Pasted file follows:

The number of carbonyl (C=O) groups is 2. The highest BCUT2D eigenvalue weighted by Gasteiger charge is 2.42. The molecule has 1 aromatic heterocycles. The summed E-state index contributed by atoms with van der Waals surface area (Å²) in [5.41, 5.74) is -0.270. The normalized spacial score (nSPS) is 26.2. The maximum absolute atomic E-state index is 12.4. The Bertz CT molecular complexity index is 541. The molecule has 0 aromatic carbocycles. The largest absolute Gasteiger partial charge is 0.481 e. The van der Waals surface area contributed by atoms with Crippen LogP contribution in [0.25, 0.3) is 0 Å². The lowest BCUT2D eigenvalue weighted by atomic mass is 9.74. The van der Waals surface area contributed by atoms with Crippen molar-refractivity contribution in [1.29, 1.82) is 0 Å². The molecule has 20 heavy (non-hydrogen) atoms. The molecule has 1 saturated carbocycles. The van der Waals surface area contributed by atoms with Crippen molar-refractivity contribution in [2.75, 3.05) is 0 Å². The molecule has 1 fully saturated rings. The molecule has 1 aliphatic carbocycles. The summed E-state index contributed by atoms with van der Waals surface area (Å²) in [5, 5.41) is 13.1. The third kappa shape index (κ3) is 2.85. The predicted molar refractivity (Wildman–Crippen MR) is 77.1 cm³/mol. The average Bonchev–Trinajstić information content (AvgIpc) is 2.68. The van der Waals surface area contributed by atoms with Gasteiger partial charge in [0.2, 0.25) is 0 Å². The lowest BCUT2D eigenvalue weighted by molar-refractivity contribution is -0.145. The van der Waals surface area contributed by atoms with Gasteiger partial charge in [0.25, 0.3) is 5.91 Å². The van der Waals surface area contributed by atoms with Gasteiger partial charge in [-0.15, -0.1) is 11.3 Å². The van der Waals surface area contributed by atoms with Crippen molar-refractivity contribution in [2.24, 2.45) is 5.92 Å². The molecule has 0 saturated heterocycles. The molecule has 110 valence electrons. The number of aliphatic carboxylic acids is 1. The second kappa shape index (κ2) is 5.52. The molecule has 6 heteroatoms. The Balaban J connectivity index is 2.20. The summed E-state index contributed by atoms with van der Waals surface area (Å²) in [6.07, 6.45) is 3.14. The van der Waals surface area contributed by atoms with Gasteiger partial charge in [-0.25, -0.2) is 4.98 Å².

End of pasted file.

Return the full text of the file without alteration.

The number of carbonyl (C=O) groups is 2. The highest BCUT2D eigenvalue weighted by Gasteiger charge is 2.42. The molecule has 1 aromatic heterocycles. The summed E-state index contributed by atoms with van der Waals surface area (Å²) in [5.41, 5.74) is -0.270. The normalized spacial score (nSPS) is 26.2. The maximum absolute atomic E-state index is 12.4. The Bertz CT molecular complexity index is 541. The molecule has 0 aromatic carbocycles. The largest absolute Gasteiger partial charge is 0.481 e. The van der Waals surface area contributed by atoms with Crippen LogP contribution in [0.25, 0.3) is 0 Å². The lowest BCUT2D eigenvalue weighted by atomic mass is 9.74. The van der Waals surface area contributed by atoms with Crippen molar-refractivity contribution in [1.29, 1.82) is 0 Å². The molecule has 20 heavy (non-hydrogen) atoms. The molecule has 1 saturated carbocycles. The van der Waals surface area contributed by atoms with Crippen molar-refractivity contribution in [2.75, 3.05) is 0 Å². The molecule has 1 fully saturated rings. The molecule has 1 aliphatic carbocycles. The summed E-state index contributed by atoms with van der Waals surface area (Å²) in [5, 5.41) is 13.1. The third kappa shape index (κ3) is 2.85. The predicted molar refractivity (Wildman–Crippen MR) is 77.1 cm³/mol. The average Bonchev–Trinajstić information content (AvgIpc) is 2.68. The van der Waals surface area contributed by atoms with Gasteiger partial charge in [0.2, 0.25) is 0 Å². The lowest BCUT2D eigenvalue weighted by molar-refractivity contribution is -0.145. The van der Waals surface area contributed by atoms with Gasteiger partial charge in [0.25, 0.3) is 5.91 Å². The van der Waals surface area contributed by atoms with Gasteiger partial charge in [-0.15, -0.1) is 11.3 Å². The van der Waals surface area contributed by atoms with Crippen molar-refractivity contribution in [2.24, 2.45) is 5.92 Å². The molecule has 0 saturated heterocycles. The molecule has 110 valence electrons. The number of aliphatic carboxylic acids is 1. The second kappa shape index (κ2) is 5.52. The molecule has 6 heteroatoms. The Balaban J connectivity index is 2.20. The summed E-state index contributed by atoms with van der Waals surface area (Å²) in [6.07, 6.45) is 3.14. The van der Waals surface area contributed by atoms with Gasteiger partial charge in [-0.25, -0.2) is 4.98 Å².